Senin, 13 Oktober 2014

Tilt = Insecurity

I recently wrote about the biggest downswing of my career in my blog on CardRunners, how it made me feel and how I dealt with it. In the aftermath, I emphasized the importance of solid self-awareness for a poker pro, which made me think about an old motto of mine: “The essence of tilt is insecurity.” The concept is universal, and has survived as one of the guiding principles in my life.
Tilt=InsecurityFeelings of insecurity are usually related to control and identity. Most human beings fear losing control of our own destiny and feel threatened by personal attacks. To combat these negative emotions we must work on our mindfulness: the more certain we are of our level of control, and the more comfortable we are with who we are, the more calm, composed, and secure we feel in stressful situations.

Poker brings out the best in some people, but for most of us, it brings out the worst. As a PLO-specialist with first-hand experience of high variance, I often find my thought processes degrading to the level of a 12-year-old after a rough start to the session:
“I played the hand perfectly, I deserve to win the pot.”
“How can you ever put me on a bluff there, you donkey?”
“Of course you have the runner-runner straight. WHAT ELSE WOULD YOU HAVE???”
When the dealer favors my opponent, life is unfair. When my opponent outplays me, it’s because he read the hand wrong. When my opponent bets the river after making a perfectly legitimate backdoor draw, he’s a lucky idiot. Why am I tilted by such ordinary moments that I’m usually able to shrug off easily? The answer is simple: as the negative variance piles on, I’m not sure I’m in control anymore. “Fear is the path to the dark side. Fear leads to anger. Anger leads to hate. Hate leads to suffering.” Read your Yoda, kids.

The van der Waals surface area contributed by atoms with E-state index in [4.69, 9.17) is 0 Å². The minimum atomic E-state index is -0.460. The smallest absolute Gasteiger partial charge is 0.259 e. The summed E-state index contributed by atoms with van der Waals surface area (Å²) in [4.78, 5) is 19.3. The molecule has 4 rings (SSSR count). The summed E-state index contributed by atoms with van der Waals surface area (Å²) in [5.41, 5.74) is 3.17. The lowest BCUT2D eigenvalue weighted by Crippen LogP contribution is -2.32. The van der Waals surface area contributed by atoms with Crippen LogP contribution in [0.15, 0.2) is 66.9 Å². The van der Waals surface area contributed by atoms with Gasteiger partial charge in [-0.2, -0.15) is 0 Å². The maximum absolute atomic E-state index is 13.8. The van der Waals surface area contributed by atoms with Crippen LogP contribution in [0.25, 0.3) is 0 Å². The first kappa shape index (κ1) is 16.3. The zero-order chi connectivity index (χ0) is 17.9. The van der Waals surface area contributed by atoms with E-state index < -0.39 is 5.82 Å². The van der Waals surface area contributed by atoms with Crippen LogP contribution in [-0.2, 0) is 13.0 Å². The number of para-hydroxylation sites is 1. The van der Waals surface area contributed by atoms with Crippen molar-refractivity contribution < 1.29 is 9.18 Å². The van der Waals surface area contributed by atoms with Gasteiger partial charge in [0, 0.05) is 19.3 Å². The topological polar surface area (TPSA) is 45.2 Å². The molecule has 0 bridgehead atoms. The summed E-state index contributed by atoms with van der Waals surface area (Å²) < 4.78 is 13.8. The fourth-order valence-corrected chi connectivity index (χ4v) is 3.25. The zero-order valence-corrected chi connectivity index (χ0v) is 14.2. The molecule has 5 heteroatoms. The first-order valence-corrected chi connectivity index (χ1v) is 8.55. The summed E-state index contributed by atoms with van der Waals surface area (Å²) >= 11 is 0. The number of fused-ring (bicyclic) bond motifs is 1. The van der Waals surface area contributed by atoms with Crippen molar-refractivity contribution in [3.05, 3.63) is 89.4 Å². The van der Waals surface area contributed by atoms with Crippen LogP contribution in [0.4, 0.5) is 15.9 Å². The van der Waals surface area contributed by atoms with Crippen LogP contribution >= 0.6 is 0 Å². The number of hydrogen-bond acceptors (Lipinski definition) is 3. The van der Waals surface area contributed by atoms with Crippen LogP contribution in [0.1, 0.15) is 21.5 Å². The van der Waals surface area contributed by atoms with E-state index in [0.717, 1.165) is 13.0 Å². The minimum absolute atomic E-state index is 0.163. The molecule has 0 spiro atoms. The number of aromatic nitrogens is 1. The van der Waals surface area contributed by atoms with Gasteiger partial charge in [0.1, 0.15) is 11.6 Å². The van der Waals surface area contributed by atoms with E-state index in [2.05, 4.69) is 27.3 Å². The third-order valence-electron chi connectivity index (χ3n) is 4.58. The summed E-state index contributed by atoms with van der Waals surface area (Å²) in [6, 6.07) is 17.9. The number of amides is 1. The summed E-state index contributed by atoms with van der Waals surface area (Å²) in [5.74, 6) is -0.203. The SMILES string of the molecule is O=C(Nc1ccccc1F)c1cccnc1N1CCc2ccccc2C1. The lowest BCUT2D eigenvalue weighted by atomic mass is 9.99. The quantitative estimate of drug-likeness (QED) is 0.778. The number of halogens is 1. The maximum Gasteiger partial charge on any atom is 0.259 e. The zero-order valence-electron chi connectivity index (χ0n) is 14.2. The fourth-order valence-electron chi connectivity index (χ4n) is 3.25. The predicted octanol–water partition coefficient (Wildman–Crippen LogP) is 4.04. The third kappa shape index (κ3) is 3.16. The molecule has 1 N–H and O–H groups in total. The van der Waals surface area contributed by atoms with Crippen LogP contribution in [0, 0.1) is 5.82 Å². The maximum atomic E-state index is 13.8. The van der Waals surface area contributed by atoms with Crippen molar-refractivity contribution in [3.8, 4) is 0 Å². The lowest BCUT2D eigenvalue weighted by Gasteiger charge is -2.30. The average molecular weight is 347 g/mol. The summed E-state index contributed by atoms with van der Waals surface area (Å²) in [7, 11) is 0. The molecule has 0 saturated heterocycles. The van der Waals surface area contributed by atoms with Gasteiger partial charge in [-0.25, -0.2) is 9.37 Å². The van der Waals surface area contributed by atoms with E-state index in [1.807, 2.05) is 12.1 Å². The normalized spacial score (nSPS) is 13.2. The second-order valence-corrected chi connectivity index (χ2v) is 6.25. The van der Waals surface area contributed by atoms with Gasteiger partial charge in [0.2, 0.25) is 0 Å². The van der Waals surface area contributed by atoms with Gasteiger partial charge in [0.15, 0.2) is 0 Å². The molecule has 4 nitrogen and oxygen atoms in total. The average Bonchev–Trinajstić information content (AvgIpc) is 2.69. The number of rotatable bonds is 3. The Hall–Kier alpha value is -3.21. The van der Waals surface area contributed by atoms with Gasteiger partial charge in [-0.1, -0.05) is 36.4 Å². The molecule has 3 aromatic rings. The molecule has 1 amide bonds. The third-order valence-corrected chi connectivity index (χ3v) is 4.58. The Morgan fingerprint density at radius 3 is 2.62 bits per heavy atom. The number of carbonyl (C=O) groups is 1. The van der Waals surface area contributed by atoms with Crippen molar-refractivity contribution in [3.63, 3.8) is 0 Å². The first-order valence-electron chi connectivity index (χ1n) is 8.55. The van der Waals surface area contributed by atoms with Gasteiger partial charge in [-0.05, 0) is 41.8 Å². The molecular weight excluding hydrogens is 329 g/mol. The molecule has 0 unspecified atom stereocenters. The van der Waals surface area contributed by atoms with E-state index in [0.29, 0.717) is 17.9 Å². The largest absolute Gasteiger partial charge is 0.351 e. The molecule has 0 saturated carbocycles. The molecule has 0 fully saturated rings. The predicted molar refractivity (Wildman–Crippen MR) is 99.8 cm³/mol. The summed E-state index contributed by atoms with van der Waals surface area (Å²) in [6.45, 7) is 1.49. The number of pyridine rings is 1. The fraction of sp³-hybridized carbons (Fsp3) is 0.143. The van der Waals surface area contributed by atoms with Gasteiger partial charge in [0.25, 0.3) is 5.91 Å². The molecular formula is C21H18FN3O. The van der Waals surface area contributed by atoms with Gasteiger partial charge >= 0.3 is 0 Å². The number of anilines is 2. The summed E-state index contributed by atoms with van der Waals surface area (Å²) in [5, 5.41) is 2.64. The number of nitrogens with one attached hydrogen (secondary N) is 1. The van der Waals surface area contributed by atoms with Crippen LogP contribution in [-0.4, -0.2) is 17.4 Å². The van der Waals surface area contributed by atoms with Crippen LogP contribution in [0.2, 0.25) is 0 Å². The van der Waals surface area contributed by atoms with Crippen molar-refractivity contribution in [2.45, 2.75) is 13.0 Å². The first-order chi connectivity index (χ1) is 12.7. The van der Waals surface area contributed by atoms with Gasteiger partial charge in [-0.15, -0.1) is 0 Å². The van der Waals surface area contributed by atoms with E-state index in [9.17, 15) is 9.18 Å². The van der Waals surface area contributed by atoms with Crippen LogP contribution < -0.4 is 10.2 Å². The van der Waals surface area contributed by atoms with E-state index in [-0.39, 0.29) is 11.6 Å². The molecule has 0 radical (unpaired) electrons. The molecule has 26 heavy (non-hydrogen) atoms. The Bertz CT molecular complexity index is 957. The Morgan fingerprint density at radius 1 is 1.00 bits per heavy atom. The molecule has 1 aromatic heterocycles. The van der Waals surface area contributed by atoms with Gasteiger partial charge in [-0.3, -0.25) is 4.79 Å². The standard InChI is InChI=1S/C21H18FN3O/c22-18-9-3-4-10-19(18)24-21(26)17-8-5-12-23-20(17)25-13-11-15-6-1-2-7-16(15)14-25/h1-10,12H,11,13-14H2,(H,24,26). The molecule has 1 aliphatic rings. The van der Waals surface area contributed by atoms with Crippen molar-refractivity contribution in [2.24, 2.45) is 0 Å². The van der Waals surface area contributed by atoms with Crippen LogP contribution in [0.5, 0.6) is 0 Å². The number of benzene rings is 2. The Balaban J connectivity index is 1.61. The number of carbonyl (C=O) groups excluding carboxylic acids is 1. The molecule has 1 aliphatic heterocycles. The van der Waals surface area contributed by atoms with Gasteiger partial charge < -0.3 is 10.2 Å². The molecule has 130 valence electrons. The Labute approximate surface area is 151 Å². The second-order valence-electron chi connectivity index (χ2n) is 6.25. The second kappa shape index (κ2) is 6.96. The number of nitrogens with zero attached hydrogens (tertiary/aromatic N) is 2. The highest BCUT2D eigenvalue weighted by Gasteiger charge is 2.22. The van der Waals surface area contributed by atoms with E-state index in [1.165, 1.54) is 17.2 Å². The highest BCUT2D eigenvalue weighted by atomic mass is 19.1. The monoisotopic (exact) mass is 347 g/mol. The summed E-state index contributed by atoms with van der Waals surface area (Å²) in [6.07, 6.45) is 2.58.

Sometimes the insecurity goes deeper than immediate game play. A bad session can be a continuation of a prolonged losing streak, as you start to slip away from your financial comfort zone. Personally, anything less than 200 buy-ins for PLO makes me uncomfortable, but I’ve always been a bankroll nit. When you’re running low, you may also start questioning your very identity as a professional poker player: Am I wasting my life and my money gambling?
This sentiment is obviously much more common with young, emerging pros in their late teens or early 20s. They’re not just taking a shot at poker; they’re searching for their place in the world of adults. For many of them, fear of failure can be palpable. These kids are being taught to realize their full potential and poker is often seen as wasted years by their family. Pursuing the expectations of a meritocratic culture can be extremely depressing, regardless of the realism behind it. Mental health problems and marginalization should be discussed openly, and I applaud the bravery of those willing to share their anxiety.
As a 30-year-old father of two, having played poker for eight years with as many at the university, I’m confident in my choice of profession. Despite all the negativity and pressure that comes with poker, I love the game and the freedom it has given me. I’ve found my place in the world of adults, and can deal with my insecurities. I wish all my fellow degens good luck in their pursuit of inner peace.